Man convicted in post-party crash appeals to NH Supreme Court
NASHUA — The New Hampshire Supreme Court is deciding whether a teenager convicted of hitting two women with his car the morning after a party will have his conviction overturned.
Remi Gross-Santos was convicted of assault and transporting alcohol as a minor. Police arrested him after he struck two women with his car the morning after a graduation party in 2014. Gross-Santos said he fell asleep at the wheel, but the state has maintained that alcohol played a role in the crash.
An attorney for Gross-Santos appealed to the state's highest court Thursday. It was one of two cases heard in front of a crowd at Bishop Guertin High School during the "On the Road" series.
Gross-Santos was given a suspended sentence and ordered to perform community service.
His attorney said his trial was unfair because the state's star witness was allowed to testify about a marijuana grinder that was found in the back of Gross-Santos' car.
The star witness and Gross-Santos had differing accounts about smoking marijuana, and the state said that put the defendants credibility into question. Gross-Santos' attorney said the marijuana grinder was irrelevant and shouldn't have been used in trial.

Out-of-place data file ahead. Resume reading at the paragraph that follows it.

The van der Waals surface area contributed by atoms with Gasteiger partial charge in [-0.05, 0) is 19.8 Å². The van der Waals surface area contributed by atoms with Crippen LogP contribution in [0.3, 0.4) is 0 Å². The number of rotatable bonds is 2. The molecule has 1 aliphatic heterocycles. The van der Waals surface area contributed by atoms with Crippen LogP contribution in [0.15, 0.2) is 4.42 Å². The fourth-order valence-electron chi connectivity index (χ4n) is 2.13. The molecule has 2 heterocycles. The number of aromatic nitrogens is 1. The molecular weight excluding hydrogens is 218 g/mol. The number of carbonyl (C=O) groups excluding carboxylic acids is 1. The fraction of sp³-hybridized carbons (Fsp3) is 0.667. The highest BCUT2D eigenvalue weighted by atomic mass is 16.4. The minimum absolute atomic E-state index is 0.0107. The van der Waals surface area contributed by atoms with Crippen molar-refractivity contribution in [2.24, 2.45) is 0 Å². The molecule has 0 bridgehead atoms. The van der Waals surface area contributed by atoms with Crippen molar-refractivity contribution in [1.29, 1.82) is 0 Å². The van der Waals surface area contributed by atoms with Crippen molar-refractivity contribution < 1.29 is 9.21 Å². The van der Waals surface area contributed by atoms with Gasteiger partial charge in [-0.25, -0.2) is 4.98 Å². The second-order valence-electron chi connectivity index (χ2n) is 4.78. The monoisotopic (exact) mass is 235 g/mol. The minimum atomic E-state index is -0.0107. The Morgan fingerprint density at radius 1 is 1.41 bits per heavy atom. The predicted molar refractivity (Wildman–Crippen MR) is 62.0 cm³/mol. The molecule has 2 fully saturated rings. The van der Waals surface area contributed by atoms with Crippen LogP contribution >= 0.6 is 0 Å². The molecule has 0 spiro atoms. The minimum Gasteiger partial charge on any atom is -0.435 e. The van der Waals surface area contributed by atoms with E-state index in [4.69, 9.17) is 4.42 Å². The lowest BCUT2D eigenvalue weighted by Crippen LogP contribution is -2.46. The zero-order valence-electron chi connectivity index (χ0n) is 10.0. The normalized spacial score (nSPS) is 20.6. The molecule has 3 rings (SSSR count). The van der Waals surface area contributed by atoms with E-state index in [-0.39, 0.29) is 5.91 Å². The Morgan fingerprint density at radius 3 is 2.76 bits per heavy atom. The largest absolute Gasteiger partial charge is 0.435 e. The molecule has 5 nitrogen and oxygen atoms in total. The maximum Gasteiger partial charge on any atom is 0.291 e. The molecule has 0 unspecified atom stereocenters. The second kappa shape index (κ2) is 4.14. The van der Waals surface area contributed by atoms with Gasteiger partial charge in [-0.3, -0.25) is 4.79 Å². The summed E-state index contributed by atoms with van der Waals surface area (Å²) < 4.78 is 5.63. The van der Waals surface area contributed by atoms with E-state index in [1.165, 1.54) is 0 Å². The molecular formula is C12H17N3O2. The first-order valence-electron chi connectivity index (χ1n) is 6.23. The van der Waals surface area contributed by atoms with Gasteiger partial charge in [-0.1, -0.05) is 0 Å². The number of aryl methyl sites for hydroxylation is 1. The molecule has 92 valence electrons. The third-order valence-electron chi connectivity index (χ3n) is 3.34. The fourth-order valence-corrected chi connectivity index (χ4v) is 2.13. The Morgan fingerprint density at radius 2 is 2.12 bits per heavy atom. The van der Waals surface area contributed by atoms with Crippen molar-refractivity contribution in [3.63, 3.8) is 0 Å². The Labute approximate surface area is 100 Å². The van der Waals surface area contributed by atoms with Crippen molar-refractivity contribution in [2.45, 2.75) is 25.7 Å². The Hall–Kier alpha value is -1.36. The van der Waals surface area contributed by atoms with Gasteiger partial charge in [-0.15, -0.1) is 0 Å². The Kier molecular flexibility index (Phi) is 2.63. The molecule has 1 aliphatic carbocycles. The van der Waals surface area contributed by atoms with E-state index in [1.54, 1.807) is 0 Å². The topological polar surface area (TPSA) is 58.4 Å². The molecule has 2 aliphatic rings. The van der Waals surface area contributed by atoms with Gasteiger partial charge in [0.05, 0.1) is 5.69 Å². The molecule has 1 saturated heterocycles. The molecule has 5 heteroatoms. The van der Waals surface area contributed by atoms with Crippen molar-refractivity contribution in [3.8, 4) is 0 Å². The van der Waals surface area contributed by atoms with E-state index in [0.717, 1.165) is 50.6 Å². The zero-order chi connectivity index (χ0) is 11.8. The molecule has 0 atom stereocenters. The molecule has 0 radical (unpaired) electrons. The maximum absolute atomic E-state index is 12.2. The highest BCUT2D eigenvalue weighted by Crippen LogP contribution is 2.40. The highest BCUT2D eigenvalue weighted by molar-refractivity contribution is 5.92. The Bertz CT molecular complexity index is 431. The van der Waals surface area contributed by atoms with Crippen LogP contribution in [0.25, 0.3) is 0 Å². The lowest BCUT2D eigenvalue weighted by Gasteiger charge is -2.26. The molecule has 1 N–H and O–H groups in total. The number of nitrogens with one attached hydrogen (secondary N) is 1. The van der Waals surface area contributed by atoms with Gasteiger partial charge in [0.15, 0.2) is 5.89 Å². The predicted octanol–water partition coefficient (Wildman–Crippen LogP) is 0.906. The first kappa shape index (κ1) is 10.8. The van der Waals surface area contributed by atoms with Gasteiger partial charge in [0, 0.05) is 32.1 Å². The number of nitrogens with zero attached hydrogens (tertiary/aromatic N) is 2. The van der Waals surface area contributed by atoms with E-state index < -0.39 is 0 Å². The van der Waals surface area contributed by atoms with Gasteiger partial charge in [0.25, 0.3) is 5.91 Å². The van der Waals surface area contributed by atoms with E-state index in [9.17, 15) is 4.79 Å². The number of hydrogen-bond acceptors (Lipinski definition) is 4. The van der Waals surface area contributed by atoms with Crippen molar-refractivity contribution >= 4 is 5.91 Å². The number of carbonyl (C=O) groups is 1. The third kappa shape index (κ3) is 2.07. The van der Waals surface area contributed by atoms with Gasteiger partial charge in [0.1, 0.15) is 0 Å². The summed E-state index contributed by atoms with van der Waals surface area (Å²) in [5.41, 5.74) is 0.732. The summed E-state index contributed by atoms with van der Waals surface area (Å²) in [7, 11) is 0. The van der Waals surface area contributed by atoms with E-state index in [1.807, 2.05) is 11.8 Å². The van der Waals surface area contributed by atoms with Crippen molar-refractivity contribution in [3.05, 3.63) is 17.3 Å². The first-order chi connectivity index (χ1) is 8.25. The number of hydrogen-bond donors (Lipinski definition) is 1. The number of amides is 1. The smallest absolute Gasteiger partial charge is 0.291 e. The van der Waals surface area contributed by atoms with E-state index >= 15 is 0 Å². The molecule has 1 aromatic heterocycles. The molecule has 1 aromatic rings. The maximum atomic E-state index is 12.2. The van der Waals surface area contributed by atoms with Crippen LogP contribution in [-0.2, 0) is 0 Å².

"The marijuana grinder had nothing to do with the credibility of the statement," defense attorney David Rothstein said.
"It’s the same as if they found a marijuana pipe or a marijuana seed or a marijuana paper," said Assistant Attorney General Susan McGinnis. "It’s the same thing. It corroborates that they were using marijuana in the car."
The court took the case under advisement.
Justices also heard arguments from the attorney for a man convicted of Attempted Murder and First Degree Assault.
Kyree Rice was sentenced to 20 years to life for shooting a man during a brawl in Manchester.
His attorney argued the trial judge should have allowed defense to prove the victim had been using cocaine and acted aggressively during the fight. He also said it was unclear whether jurors understood that displaying a firearm is not considered deadly force.
That case is also under consideration. There is no timeline on the rulings.